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Eschatology and Youth Ministry – Part 1

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At NYWC 2016, Mark Matlock said “there are three questions youth come to youth group for.

  1. Can I have sex?
  2. What happens during the end times?
  3. Can I have sex during the end times?”

For many of us, eschatology seems like an exciting attention-grabber or a source of tremendous disagreement between Christians. It also seems to have little impact on our faith today. For youth ministry, this is a tragedy. Let me explain why.

While integrating eschatological discussions into your youth group probably won’t create transformative change overnight, it will have three benefits.

  • First, it can be useful to youth trying to understand Christianity, because Christianity is fundamentally eschatological.
  • Second, it pays off it powerful ways when we talk to our millennial youth about service and mission.
  • Third, it helps youth work through doubt.

It accomplishes all of this because our eschatology is our metanarrative. For Christians, eschatology tells you where human history is going. It tells you what really matters, and where your life fits in. These are critical questions for young people, still sorting out their place in the world.

What is Eschatology?

Eschatology, as you probably know, is the study of “the last things.” The most popular (but not most common) Christian eschatology in the USA involves a rapture, a tribulation, and an anti-Christ. Think Left Behind. This system (it’s called Dispensational Premillennialism, if you’re interested) is particularly popular in the United States. It also happens to be the eschatology most common in Christian media, so whether or not your church happens to believe this, it’s probably the system your youth assume.

As you can see in some pop culture eschatologies, eschatology doesn’t necessarily mean the literal end of the physical planet or even the total end of human society. Instead, many eschatologies are a deep reordering of human society. Humans survive the alien invasion implied in The Matrix, and some humans survive the zombie outbreak in The Walking Dead. Humanity exists in whichever dystopian Young Adult fiction your youth are currently reading. However, even though humanity survived, the world has changed dramatically. The old order of things has passed away, and that makes it eschatological.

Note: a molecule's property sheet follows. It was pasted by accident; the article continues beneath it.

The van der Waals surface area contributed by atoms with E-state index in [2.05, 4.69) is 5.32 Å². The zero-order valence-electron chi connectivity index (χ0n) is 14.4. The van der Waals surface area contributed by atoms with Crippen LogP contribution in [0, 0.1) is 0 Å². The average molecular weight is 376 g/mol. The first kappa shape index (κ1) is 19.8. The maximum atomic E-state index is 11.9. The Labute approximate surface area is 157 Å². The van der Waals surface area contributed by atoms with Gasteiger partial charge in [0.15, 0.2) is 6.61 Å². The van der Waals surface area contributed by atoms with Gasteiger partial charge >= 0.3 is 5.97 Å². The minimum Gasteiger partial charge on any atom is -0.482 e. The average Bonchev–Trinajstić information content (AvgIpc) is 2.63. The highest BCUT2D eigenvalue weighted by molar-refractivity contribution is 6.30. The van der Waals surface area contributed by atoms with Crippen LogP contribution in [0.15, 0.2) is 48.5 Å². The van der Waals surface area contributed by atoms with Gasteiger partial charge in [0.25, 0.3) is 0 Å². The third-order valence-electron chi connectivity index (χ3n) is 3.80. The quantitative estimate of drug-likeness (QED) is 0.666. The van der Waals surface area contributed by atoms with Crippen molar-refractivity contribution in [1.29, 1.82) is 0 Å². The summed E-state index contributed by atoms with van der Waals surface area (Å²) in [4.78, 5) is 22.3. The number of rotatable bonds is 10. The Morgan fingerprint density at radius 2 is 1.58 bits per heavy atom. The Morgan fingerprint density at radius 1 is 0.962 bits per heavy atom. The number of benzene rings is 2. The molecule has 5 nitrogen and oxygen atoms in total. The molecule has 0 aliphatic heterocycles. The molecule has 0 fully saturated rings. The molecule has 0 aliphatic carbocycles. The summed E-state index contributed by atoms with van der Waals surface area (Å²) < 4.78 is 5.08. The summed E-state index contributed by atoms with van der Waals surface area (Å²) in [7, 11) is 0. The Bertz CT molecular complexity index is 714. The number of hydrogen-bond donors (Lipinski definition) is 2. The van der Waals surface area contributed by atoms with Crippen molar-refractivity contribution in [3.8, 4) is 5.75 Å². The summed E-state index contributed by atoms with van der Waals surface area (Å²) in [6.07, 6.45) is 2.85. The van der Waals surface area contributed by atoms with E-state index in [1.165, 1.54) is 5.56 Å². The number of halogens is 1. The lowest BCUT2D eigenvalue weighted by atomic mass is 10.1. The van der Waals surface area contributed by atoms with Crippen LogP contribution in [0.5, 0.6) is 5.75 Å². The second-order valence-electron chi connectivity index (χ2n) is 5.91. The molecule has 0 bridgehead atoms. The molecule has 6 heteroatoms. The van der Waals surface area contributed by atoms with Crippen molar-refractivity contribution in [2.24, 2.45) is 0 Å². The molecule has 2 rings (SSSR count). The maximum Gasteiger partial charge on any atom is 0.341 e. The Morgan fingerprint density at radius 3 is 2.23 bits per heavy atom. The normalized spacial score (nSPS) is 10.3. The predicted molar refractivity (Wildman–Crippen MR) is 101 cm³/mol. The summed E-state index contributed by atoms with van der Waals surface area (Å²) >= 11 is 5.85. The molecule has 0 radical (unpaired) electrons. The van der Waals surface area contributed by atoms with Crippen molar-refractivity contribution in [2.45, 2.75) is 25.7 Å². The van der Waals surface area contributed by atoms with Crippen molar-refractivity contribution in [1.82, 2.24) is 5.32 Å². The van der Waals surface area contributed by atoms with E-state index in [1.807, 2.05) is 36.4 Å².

Why is Eschatology Important?

Eschatology is central to Christianity and Christian theology, even if we don’t think about it very much. If the second coming of Christ (or the first) seem important to you, that is eschatological. Further, most other Christian theologies, such as Christology (the doctrine of Christ) or Salvation are closely related to eschatology. In Mark, the very first thing Jesus says is “the kingdom of God has come near (1:15, NIV).” That is eschatology. Richard Bauckham, an important New Testament scholar, once said that every New Testament scholar agrees the Kingdom of God is at the center of Jesus’ teaching (which is interesting enough, right?). And the Kingdom, of course, is eschatological. If you think the world fundamentally changed at the resurrection…that is eschatology. See what I mean?

Eschatology is important to youth ministry because it gives us a reason to go on missions, regardless of how your church understands “missions.” I believe we go on missions because we are eager for the hope in our eschatology. We are working toward a goal. Now, hang with me here, I want to show you a realistic example. K.P. Yohannan, a famous Indian missionary, once asked “why would I put rice in a man’s belly, only to watch him die and go to hell?” This is a question you and I may not like (or maybe you do!), but it’s a logical question. It’s a question that makes a certain kind of sense to our youth, even though they probably don’t like it either. It’s also an eschatological question and the natural end of Yohannan’s eschatology. Particularly for our millennials, so eager to serve others, the logic of this question is deeply unsettling. Facing these questions head-on helps provide tools to work through certain kinds of doubt.